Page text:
Why science can’t determine environmental water requirements for a healthy Murray-Darling Basin

By Dr. Samantha Capon

Protecting and restoring rivers and wetlands is a major goal of Australia’s ongoing water reforms. To achieve this, environmental water planning currently assumes that the environmental water requirements (EWRs) needed to support particular ecological management objectives (e.g. waterbird breeding) can be scientifically defined. If this is the case, the environmental benefits of different water management scenarios are relatively easy to evaluate – either a water management scenario provides defined EWRs or it doesn’t.

Murrumbidgee River
The Murrumbidgee River at Yanga National Park (photo: S. Capon)

The concept of EWRs, however, suffers from the ‘how much is enough’ myth – the idea that science alone can determine what is ‘enough’ without explicit social, cultural and political contributions.

When it comes to watering our wetlands, what is ‘enough’ will always depend on subjective value judgements. “It is impossible to ask ‘how much is needed?’ without simultaneously asking ‘what is it needed for?’”.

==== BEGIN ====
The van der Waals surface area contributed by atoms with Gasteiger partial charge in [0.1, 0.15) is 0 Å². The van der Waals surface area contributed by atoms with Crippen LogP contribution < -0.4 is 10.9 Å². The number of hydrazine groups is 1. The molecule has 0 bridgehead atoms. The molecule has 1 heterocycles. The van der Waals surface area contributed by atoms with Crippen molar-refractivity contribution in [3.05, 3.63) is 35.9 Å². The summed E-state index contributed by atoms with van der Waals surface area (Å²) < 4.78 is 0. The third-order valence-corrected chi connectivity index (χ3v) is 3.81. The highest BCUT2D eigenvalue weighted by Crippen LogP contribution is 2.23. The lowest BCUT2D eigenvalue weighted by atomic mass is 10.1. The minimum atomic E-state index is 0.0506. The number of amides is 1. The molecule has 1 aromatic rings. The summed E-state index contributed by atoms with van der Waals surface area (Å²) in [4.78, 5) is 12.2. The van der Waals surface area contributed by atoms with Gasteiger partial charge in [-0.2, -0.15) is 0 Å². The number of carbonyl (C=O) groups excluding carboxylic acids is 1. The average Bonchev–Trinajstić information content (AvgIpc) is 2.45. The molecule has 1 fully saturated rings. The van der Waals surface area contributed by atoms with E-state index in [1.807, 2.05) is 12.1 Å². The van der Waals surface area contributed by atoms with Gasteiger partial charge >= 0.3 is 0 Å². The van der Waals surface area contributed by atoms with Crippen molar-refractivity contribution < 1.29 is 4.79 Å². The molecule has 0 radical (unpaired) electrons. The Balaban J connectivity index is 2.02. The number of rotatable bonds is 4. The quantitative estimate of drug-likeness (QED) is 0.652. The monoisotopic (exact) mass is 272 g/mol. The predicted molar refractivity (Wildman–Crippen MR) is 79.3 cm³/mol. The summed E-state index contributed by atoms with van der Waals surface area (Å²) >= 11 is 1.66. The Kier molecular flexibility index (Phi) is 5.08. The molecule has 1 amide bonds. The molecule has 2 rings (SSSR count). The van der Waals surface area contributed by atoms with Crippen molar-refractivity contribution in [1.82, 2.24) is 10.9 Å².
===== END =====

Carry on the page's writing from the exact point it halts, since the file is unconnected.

This insinuates that EWRs could be scientifically determined if environmental objectives were simply defined more clearly and equitably. We argue in our recent paper, however, that this is also impossible because of the dynamic and diverse nature of the Murray-Darling Basin (MDB) and the many ways in which it’s wetlands are valued by people.

We identify several major misconceptions underpinning environmental water management planning in the MDB.

  1. Water-dependent ecosystems in the Basin are adapted to specific historical flow regimes: Actually, many water-dependent species in the Murray-Darling Basin (e.g. river red gums) are opportunistic, highly adaptive and occur across a range of climatic zones and hydrological conditions.
  2. Survival and/or reproduction of water-dependent species ceases beyond certain flow thresholds: There is very little evidence for ecological thresholds and, even if these did occur, past tipping points are likely to shift in the future under climate change.
  3. Ecosystems have an optimal state: It is impossible to know what ecological state might be optimal at present given uncertainty about the future.
  4. Ecological resilience is always desirable: Managing for resilient species and ecosystems in the present may limit their capacity to adapt to conditions in the future.
  5. Ecosystem health can be objectively measured by good science: assessments of ecosystem health are unavoidably dependent on social, cultural and political inputs in addition to science.

We propose an alternative approach whereby science contributes to environmental water decision-making by focusing on describing ecological responses to different water management scenarios and linking these responses to the ecosystem services and human values which they provide.

This work appeared in Water Economics & Policy



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